McDonald’s Slaughterhouse Changes Will Ease Nugget-Munchers’ Minds

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Protestors, put away your signs. McDonald’s is changing slaughterhouse practices and plans to ethically source all its chicken from humane slaughterhouses by 2024. New guidelines will require chicken providers improve conditions by giving birds perches and clean coops in the slaughterhouse. Chickens must also be slaughtered by a process called “stunning,” or peaceful suffocation, rather than live slaughters.

But fear not, nugget-munchers, McDonald’s will bear the brunt of the cost for these changes, not consumers. According to Bruce Feinberg, a senior director at McDonald’s who oversees chicken, beef, pork, fish and dairy products, the changes are being made to ease animal cruelty-conscious customers’ minds.

He said in a statement: “While this might not be a direct impact on sales at McDonald’s, it might help certain segments of our customer base make purchasing decisions that they might not have otherwise made.”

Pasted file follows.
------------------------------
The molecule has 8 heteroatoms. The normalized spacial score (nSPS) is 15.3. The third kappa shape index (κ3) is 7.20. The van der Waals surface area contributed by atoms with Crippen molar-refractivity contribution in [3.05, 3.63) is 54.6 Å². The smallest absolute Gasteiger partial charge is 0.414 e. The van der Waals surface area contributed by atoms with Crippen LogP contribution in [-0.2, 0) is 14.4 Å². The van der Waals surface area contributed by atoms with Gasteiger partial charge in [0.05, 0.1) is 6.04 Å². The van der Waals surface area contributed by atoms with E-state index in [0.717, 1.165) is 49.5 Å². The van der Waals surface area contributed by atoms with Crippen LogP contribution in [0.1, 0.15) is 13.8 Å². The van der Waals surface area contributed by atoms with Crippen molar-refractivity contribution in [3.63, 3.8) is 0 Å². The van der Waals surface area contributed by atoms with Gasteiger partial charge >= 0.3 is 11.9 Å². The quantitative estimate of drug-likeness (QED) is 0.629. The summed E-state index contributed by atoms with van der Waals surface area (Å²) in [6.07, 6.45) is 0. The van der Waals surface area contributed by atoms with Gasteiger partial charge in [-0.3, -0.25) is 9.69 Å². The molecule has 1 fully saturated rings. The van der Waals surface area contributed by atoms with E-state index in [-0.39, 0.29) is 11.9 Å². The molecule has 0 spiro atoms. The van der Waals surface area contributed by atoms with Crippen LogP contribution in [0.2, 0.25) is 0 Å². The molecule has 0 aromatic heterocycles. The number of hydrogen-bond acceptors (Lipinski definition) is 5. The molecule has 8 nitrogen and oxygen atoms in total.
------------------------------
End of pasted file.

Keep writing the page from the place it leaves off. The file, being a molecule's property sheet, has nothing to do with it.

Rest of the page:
While some of the picket signs may come down, there is still a lot of work to be done in terms of improving slaughterhouse supplier conditions across the fast food industry. Animal activists are commending the changes made, but as Humane Society CEO Wayne Pacelle wrote on his blog, there is much more to be done.

“[McDonald’s] failed to act on the most severe problem within its poultry supply chain,” he wrote, “allowing its suppliers to use breeds of chickens that have chronic health problems; the birds are extremely obese and grow so rapidly that some of them have a hard time standing or walking.”

Still, McD’s is clearly trying to get on the right side of the issue. Slaughterhouse changes are just some of the new, healthier improvements the chain is making. The McVegan — a vegan-friendly sandwich that launched in Finland on a trial basis until mid-November — is a meatless burger completely made of soy with the same topping options as the classic Big Mac.

With one less thing on our consciences, maybe counting calories will be the only thing left to worry about for those of us who can’t resist the occasional visit to the drive-thru.

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